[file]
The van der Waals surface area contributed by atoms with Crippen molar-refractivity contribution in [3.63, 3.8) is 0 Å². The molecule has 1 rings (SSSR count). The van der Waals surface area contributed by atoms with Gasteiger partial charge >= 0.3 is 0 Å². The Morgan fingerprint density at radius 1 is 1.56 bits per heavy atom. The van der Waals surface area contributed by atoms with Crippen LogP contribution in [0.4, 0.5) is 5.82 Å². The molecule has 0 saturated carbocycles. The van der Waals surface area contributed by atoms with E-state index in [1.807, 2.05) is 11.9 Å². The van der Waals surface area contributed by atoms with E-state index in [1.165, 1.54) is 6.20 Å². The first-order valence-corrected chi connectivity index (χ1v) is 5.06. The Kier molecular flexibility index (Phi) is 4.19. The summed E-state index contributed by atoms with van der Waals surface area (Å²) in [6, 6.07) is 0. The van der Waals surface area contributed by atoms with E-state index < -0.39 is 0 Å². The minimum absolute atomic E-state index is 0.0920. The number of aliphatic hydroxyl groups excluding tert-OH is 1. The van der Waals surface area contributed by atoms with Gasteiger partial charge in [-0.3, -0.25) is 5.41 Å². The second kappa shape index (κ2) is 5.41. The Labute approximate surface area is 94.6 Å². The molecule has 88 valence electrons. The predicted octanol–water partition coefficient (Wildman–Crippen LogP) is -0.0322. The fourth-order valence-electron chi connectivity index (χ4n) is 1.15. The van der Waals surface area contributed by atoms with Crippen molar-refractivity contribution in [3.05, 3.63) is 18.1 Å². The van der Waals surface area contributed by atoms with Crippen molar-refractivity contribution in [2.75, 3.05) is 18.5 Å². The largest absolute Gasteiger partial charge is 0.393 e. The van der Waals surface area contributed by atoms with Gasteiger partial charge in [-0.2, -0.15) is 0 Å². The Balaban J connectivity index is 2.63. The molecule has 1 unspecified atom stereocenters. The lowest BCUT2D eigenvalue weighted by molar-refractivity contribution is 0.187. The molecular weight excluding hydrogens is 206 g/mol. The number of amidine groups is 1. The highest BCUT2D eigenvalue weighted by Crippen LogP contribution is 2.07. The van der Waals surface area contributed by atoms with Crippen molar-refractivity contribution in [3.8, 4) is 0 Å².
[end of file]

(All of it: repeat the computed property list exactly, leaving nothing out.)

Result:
The van der Waals surface area contributed by atoms with Crippen molar-refractivity contribution in [3.63, 3.8) is 0 Å². The molecule has 1 rings (SSSR count). The van der Waals surface area contributed by atoms with Gasteiger partial charge >= 0.3 is 0 Å². The Morgan fingerprint density at radius 1 is 1.56 bits per heavy atom. The van der Waals surface area contributed by atoms with Crippen LogP contribution in [0.4, 0.5) is 5.82 Å². The molecule has 0 saturated carbocycles. The van der Waals surface area contributed by atoms with E-state index in [1.807, 2.05) is 11.9 Å². The van der Waals surface area contributed by atoms with E-state index in [1.165, 1.54) is 6.20 Å². The first-order valence-corrected chi connectivity index (χ1v) is 5.06. The Kier molecular flexibility index (Phi) is 4.19. The summed E-state index contributed by atoms with van der Waals surface area (Å²) in [6, 6.07) is 0. The van der Waals surface area contributed by atoms with E-state index < -0.39 is 0 Å². The minimum absolute atomic E-state index is 0.0920. The number of aliphatic hydroxyl groups excluding tert-OH is 1. The van der Waals surface area contributed by atoms with Gasteiger partial charge in [-0.3, -0.25) is 5.41 Å². The second kappa shape index (κ2) is 5.41. The Labute approximate surface area is 94.6 Å². The molecule has 88 valence electrons. The predicted octanol–water partition coefficient (Wildman–Crippen LogP) is -0.0322. The fourth-order valence-electron chi connectivity index (χ4n) is 1.15. The van der Waals surface area contributed by atoms with Crippen molar-refractivity contribution in [3.05, 3.63) is 18.1 Å². The van der Waals surface area contributed by atoms with Crippen molar-refractivity contribution in [2.75, 3.05) is 18.5 Å². The largest absolute Gasteiger partial charge is 0.393 e. The van der Waals surface area contributed by atoms with Gasteiger partial charge in [-0.2, -0.15) is 0 Å². The Balaban J connectivity index is 2.63. The molecule has 1 unspecified atom stereocenters. The lowest BCUT2D eigenvalue weighted by molar-refractivity contribution is 0.187. The molecular weight excluding hydrogens is 206 g/mol. The number of amidine groups is 1. The highest BCUT2D eigenvalue weighted by Crippen LogP contribution is 2.07. The van der Waals surface area contributed by atoms with Crippen molar-refractivity contribution in [3.8, 4) is 0 Å².